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A Little More Leg Horsemanship
Richard Winters Horse Training Clinician

By incorporating your legs, it will lessen the need to pull harder on the reins to develop the desired response.
With Richard Winters

When I teach advancing clinics, it's centered on refinement, softness, collection and performance. To obtain these goals, I encourage participants to begin using their legs in conjunction with their hands to create added softness and responsiveness in their horse’s body. If you are only using your hands, there is a tendency for horses to get stiff and bracy. Eventually you can run out of brakes! It's then we resort to a harsher or severe bit in hopes of regaining the suppleness that we once had with our horse. Your legs might be an untapped resource that can help create the feel that you are looking for with your equine partner.
Incorporating your legs along with your hands

Incorporating your legs along with your hands in the back-up creates a softer and energetic response.

Here's a simple way to get started. Pick up on the reins as if you were going to begin to back up. Now press with your heel, or spur, until your horse takes some type of backward step. Don't pull harder on the reins. Simply block forward movement. It is possible your horse will be confused at first. Set it up and wait. When you get some kind of movement in the reverse direction, release. As one horseman put it, "Put them in a bind and then show them a way out." Now your legs will start to have some meaning as they work in conjunction with your hands.
Your spur should press and release.

Your horse safe spur should press and release.

By incorporating your legs, it will lessen the need to pull harder on the reins to develop the desired response. Using this method can lighten a horse that moves backwards with sluggishness and resistance. The movement that should be used with your spurs is not poking or jabbing. Rather, it is a press and release technique. Poking and jabbing at your horse’s belly will likely cause negative reactions and crankiness rather than the response that you are hoping to obtain.

With a young or green horse, I will be very smooth and gentle with these cues. If you begin with extreme intensity with your spurs, at best you’re going to scare and confuse your horse. At worst you might get bucked off! With an older horse that is extremely bracy I can be firmer with my cues and get his attention. The principle of being firm as necessary yet gentle as possible always holds true.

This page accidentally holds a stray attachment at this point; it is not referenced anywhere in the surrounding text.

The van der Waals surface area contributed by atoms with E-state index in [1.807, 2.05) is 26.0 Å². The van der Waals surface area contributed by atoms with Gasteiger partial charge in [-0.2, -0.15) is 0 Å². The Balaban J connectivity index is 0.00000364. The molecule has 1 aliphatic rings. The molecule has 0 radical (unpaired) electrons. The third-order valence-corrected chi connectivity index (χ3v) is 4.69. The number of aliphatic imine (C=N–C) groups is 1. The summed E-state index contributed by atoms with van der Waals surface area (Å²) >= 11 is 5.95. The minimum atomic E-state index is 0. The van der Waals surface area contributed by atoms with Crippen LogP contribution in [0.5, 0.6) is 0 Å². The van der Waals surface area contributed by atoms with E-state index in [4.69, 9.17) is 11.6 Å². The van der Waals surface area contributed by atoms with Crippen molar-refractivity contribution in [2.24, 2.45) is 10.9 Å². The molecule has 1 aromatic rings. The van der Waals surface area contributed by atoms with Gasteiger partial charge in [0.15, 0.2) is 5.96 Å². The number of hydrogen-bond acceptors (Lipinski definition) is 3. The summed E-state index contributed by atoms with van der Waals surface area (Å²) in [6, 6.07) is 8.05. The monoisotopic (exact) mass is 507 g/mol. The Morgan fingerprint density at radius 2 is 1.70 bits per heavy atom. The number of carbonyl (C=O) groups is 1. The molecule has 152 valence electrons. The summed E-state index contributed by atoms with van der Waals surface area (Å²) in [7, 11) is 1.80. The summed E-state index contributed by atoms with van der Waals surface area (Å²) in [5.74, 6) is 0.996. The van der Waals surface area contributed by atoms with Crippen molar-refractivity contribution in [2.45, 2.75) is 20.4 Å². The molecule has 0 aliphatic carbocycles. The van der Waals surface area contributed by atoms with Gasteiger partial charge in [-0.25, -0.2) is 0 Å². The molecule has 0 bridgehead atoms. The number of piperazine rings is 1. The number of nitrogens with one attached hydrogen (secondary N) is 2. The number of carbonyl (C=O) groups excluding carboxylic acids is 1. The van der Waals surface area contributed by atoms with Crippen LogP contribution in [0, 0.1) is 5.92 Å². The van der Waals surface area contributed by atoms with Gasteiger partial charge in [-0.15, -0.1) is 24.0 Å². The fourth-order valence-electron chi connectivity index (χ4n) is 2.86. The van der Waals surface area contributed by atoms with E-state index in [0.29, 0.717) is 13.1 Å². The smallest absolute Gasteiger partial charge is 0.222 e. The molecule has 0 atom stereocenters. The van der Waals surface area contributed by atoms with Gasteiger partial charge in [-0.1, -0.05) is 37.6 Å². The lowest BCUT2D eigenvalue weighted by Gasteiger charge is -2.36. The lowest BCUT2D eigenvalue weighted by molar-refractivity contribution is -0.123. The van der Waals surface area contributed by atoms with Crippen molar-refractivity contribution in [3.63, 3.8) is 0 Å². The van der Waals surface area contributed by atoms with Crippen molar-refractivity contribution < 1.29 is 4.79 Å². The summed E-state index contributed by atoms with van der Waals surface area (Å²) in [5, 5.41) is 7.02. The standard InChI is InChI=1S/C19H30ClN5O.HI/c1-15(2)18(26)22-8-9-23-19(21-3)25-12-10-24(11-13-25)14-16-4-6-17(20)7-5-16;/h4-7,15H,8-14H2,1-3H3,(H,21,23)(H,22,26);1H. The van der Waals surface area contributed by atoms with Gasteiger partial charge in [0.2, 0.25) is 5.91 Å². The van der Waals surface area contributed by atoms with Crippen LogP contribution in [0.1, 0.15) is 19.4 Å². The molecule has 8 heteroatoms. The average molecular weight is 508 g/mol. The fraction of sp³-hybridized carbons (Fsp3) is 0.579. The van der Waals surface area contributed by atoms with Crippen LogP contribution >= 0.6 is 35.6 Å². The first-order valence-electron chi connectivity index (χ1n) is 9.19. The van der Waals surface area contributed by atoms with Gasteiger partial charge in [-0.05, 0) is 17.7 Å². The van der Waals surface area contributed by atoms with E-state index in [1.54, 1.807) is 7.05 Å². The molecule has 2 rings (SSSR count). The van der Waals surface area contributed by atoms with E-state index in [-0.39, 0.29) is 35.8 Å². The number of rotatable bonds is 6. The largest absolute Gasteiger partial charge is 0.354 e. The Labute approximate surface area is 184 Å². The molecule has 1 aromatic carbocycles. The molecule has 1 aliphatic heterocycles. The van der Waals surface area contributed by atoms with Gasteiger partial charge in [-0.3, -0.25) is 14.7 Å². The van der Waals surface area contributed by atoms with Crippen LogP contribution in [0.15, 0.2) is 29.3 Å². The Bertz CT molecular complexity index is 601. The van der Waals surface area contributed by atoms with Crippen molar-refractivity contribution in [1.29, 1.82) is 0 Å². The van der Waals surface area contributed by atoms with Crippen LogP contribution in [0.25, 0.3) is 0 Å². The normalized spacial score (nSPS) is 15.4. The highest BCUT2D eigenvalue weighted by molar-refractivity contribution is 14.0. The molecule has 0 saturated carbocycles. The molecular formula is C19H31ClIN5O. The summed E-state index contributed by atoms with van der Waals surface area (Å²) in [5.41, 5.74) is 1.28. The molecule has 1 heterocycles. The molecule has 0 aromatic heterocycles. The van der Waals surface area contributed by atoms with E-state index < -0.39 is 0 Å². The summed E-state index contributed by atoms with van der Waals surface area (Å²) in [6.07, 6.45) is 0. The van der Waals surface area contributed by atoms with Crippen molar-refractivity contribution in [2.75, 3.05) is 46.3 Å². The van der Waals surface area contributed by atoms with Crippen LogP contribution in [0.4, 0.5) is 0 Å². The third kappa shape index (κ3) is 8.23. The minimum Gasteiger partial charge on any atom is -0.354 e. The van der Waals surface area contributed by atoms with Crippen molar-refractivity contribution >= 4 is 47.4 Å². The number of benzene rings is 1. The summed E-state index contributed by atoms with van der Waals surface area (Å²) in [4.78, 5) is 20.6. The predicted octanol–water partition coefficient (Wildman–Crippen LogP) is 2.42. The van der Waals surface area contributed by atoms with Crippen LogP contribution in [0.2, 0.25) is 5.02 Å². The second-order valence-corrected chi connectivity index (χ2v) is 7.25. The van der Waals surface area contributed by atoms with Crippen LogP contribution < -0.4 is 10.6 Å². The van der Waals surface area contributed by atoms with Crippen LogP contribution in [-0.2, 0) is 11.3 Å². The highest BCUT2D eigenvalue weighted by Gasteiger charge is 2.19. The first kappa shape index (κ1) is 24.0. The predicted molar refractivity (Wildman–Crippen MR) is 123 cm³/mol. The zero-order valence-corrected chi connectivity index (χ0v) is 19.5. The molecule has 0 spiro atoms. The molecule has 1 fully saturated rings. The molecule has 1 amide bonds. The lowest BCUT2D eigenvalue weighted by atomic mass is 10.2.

Using your leg will help your horse pick up their back.

Using your leg will help your horse pick up their back and soften in the pole.

When incorporating your legs, you are also encouraging your horse’s back or top-line to come up. A hollow backed horse is not in an athletic frame and is not prepared for any kind of performance. A horse’s back must come up to attain good posture and be in a position to perform higher-level maneuvers. You are also likely to experience the added benefit of a horse getting softer in his face. As the back comes up and his feet free up with impulsion, your horse will have a tendency to break at the pole and be in a more collected frame.

If we communicate clearly and consistently, our horses have the ability to separate and distinguish between even the most similar subtle cues. Just like learning to speak English, some words sound a lot like other words. However, as we get more understanding about the language, we begin to separate their meaning in the context in which they are used. We all use our legs to ask our horse to go forward. Yet, we can also use our legs to ask them to back up. Much of the differentiation comes from the shift in your body weight. When going forward the life comes up and forward in your body. When you’re thinking about backing up, shift your weight back, rotating your pelvis down into your saddle.

More life, greater impulsion, vertical flexion and a soft feel in your horse’s face. These are just a few of the benefits to be gained as you begin to incorporate your legs in these various maneuvers.

Cheryl and Richard Winters

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